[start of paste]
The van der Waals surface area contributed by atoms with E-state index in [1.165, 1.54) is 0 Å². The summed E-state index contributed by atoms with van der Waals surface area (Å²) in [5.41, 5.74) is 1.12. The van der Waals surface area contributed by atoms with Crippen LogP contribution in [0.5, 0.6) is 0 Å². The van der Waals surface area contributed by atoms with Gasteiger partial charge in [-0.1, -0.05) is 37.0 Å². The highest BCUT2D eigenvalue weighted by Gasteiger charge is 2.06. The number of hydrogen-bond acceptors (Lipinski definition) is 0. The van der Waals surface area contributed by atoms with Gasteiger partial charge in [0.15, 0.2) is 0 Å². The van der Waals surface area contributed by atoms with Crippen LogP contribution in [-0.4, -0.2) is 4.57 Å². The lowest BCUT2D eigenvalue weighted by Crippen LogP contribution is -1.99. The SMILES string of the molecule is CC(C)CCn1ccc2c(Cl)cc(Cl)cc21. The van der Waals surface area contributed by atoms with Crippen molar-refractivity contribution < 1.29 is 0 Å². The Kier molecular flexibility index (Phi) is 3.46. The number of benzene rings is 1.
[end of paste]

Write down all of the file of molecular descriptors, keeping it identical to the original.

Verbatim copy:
The van der Waals surface area contributed by atoms with E-state index in [1.165, 1.54) is 0 Å². The summed E-state index contributed by atoms with van der Waals surface area (Å²) in [5.41, 5.74) is 1.12. The van der Waals surface area contributed by atoms with Crippen LogP contribution in [0.5, 0.6) is 0 Å². The van der Waals surface area contributed by atoms with Gasteiger partial charge in [-0.1, -0.05) is 37.0 Å². The highest BCUT2D eigenvalue weighted by Gasteiger charge is 2.06. The number of hydrogen-bond acceptors (Lipinski definition) is 0. The van der Waals surface area contributed by atoms with Gasteiger partial charge in [0.15, 0.2) is 0 Å². The van der Waals surface area contributed by atoms with Crippen LogP contribution in [-0.4, -0.2) is 4.57 Å². The lowest BCUT2D eigenvalue weighted by Crippen LogP contribution is -1.99. The SMILES string of the molecule is CC(C)CCn1ccc2c(Cl)cc(Cl)cc21. The van der Waals surface area contributed by atoms with Crippen molar-refractivity contribution < 1.29 is 0 Å². The Kier molecular flexibility index (Phi) is 3.46. The number of benzene rings is 1.